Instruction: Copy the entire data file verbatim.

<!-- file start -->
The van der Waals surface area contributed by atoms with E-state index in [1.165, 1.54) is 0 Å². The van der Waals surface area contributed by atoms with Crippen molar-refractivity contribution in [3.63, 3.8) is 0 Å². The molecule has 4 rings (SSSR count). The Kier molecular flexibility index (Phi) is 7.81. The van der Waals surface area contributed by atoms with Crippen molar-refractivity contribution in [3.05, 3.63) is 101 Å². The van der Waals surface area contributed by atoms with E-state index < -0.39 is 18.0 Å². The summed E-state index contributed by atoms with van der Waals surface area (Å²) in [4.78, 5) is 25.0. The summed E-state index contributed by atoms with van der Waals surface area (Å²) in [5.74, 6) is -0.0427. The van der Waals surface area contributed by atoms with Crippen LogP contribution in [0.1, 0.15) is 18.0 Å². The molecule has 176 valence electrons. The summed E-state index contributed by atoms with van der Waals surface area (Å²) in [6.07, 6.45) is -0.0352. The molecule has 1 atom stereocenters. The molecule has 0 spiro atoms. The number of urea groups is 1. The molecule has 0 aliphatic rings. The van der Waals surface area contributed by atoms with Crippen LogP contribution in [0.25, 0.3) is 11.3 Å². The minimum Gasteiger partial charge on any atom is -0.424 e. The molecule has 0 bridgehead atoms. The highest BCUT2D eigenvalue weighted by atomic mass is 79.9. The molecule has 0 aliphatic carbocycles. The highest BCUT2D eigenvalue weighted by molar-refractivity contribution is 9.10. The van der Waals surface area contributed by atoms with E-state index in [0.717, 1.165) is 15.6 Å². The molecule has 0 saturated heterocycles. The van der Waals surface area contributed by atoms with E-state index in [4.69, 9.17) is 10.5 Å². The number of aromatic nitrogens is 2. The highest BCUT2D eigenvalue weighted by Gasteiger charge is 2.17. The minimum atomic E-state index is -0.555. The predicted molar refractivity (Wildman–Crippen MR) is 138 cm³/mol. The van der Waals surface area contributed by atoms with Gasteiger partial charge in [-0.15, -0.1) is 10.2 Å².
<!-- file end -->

The van der Waals surface area contributed by atoms with E-state index in [1.165, 1.54) is 0 Å². The van der Waals surface area contributed by atoms with Crippen molar-refractivity contribution in [3.63, 3.8) is 0 Å². The molecule has 4 rings (SSSR count). The Kier molecular flexibility index (Phi) is 7.81. The van der Waals surface area contributed by atoms with Crippen molar-refractivity contribution in [3.05, 3.63) is 101 Å². The van der Waals surface area contributed by atoms with E-state index < -0.39 is 18.0 Å². The summed E-state index contributed by atoms with van der Waals surface area (Å²) in [4.78, 5) is 25.0. The summed E-state index contributed by atoms with van der Waals surface area (Å²) in [5.74, 6) is -0.0427. The van der Waals surface area contributed by atoms with Crippen LogP contribution in [0.1, 0.15) is 18.0 Å². The molecule has 176 valence electrons. The summed E-state index contributed by atoms with van der Waals surface area (Å²) in [6.07, 6.45) is -0.0352. The molecule has 1 atom stereocenters. The molecule has 0 spiro atoms. The number of urea groups is 1. The molecule has 0 aliphatic rings. The van der Waals surface area contributed by atoms with Crippen LogP contribution in [0.25, 0.3) is 11.3 Å². The minimum Gasteiger partial charge on any atom is -0.424 e. The molecule has 0 bridgehead atoms. The highest BCUT2D eigenvalue weighted by atomic mass is 79.9. The molecule has 0 aliphatic carbocycles. The highest BCUT2D eigenvalue weighted by molar-refractivity contribution is 9.10. The van der Waals surface area contributed by atoms with E-state index in [0.717, 1.165) is 15.6 Å². The molecule has 0 saturated heterocycles. The van der Waals surface area contributed by atoms with E-state index in [4.69, 9.17) is 10.5 Å². The number of aromatic nitrogens is 2. The highest BCUT2D eigenvalue weighted by Gasteiger charge is 2.17. The minimum atomic E-state index is -0.555. The predicted molar refractivity (Wildman–Crippen MR) is 138 cm³/mol. The van der Waals surface area contributed by atoms with Gasteiger partial charge in [-0.15, -0.1) is 10.2 Å².